The Lady of Lawers is one of the most well-known inhabitants of Old Lawers Village. She is said to have been the wife of one of the lairds of Lawers in the 17th century and is known for her prophesies. Some were connected to the church at Lawers. Her first prophesy was made when the church was being built in 1669. The ridging stones were brought from Kenmore by boat and left on the shore for the next day. She predicted that the ridging stones would never be put in place. That night a storm blew up from the loch and the ridging stones were washed into the deep waters of the loch. No attempt was made to retrieve them and the ridge of the church was covered with some other material.
When the Lady of Lawers planted an ash tree next to the church she said that the church would be 'rent in twain' when the tree reached the height of the gable. This was taken to foretell of the Great Disruption of 1843 when the congregation of Lawers left the Church of Scotland and joined the Free Church. She also said that when the tree reached the roof ridge the House of Balloch would be left without an heir. The tree is said to have reached the ridge in 1862, the same year the Marquis of Breadalbane died with no successor.
The Lady of Lawers also prophesied that anyone who cut down the tree would suffer an evil fate. In the 1870s a local farmer, John Campbell, chopped it down. He was gored to death by his own bull, his assistant went mad, and even the horse which pulled the farm cart suddenly dropped dead.
Statement of National Importance
This monument is of national importance because it makes a significant addition to our understanding of rural settlement in Scotland. It is a well-preserved site with evidence for occupation from the later medieval and post-medieval periods, surviving upstanding remains, distinctive features and high potential for buried remains. This is supported by significant documentary and map evidence for the development of the village. As such it can significantly enhance our understanding of the development of agricultural settlements, domestic buildings, economy and society over an extended time period. It would have been an important component of the wider landscape of settlement and agriculture with important links with other nearby settlements. The loss or damage of this monument would diminish our understanding of character and development of late medieval and post-medieval settlement and agriculture, society and economy both in the Highlands and throughout Scotland.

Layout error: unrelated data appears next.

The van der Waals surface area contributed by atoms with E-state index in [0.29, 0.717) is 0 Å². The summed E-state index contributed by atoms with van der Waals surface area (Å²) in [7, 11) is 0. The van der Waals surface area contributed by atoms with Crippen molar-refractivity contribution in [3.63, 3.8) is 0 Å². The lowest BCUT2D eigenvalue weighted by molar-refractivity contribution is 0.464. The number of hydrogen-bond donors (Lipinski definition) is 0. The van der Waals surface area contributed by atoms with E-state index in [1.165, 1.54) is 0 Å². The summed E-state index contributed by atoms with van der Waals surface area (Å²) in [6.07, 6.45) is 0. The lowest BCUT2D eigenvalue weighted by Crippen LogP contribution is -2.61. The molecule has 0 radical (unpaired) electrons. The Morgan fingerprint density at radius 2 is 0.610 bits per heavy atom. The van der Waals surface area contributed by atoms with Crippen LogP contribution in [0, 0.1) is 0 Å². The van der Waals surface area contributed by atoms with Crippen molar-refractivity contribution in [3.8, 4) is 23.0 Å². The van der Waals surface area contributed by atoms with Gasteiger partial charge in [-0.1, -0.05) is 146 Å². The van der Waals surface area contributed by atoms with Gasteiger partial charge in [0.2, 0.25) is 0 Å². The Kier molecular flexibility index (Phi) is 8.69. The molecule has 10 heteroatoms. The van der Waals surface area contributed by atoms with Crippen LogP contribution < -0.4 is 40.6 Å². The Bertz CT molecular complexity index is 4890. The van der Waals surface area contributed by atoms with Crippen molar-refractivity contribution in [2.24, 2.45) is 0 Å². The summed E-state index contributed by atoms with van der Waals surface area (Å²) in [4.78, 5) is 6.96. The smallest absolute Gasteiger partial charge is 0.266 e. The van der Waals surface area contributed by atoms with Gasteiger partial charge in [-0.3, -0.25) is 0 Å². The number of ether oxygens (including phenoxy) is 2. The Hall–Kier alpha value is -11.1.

Source: Historic Environment Scotland
Historic Environment Scotland http://www.canmore.org.uk reference number CANMORE ID 91848, 24460, 24454 (accessed on 13/11/2018).
Perth and Kinross HER Reference MPK7818 (accessed on 13/11/2018).
Pont, T. (1583-96) Maps of Scotland. Loch Tay: the head of Glen Tanar.
Gordon, R. (1636-52) Maps of Scotland. Straloch's mapp of Scotland, and, The West coast from Glen Elg to Knap-dail.
Roy, W. (1747-52) Military Survey of Scotland, Highlands.
Stobie, J. (1783) The Counties of Perth and Clackmannan.
Ordnance Survey (surveyed 1862, published 1867) Perthshire, Sheet LXIX. Six inch to the mile. 1st Edition. Southampton: Ordnance Survey.
Ordnance Survey (revised 1898, published 1900) Perth and Clackmannan Sheet LXIX.NE. 2nd Edition. Southampton: Ordnance Survey.
Atkinson, J. (2016) Ben Lawers: an archaeological landscape in time, Scottish Archaeological Internet Resources 62.
Gilles, W.A. (1938) In famed Breadalbane: the story of the antiquities, lands and people of a highland district. Perth.
McArthur, M M (1936) Survey of Lochtayside 1769. Scottish History Society, 3rd series 27, Edinburgh.
Morrison, A. (1985) Rural settlement in the Scottish Highlands, 1750-1850: a comparative study of Lochtayside and Assynt. Unpublished PhD thesis. University of Glasgow.
Irvine Robertson, J. (2006) The Lady of Lawers. Scotland Magazine http://www.scotlandmag.com/magazine/issue26/12006761.html (accessed on 26/11/2018).
Clan MacFarlane and associated clans genealogy. Mary, Lady Campbell of Lawers https://www.clanmacfarlanegenealogy.info/genealogy/TNGWebsite/getperson.php?personID=I105824&tree=CC (accessed on 26/11/2018).
Source: Historic Environment Scotland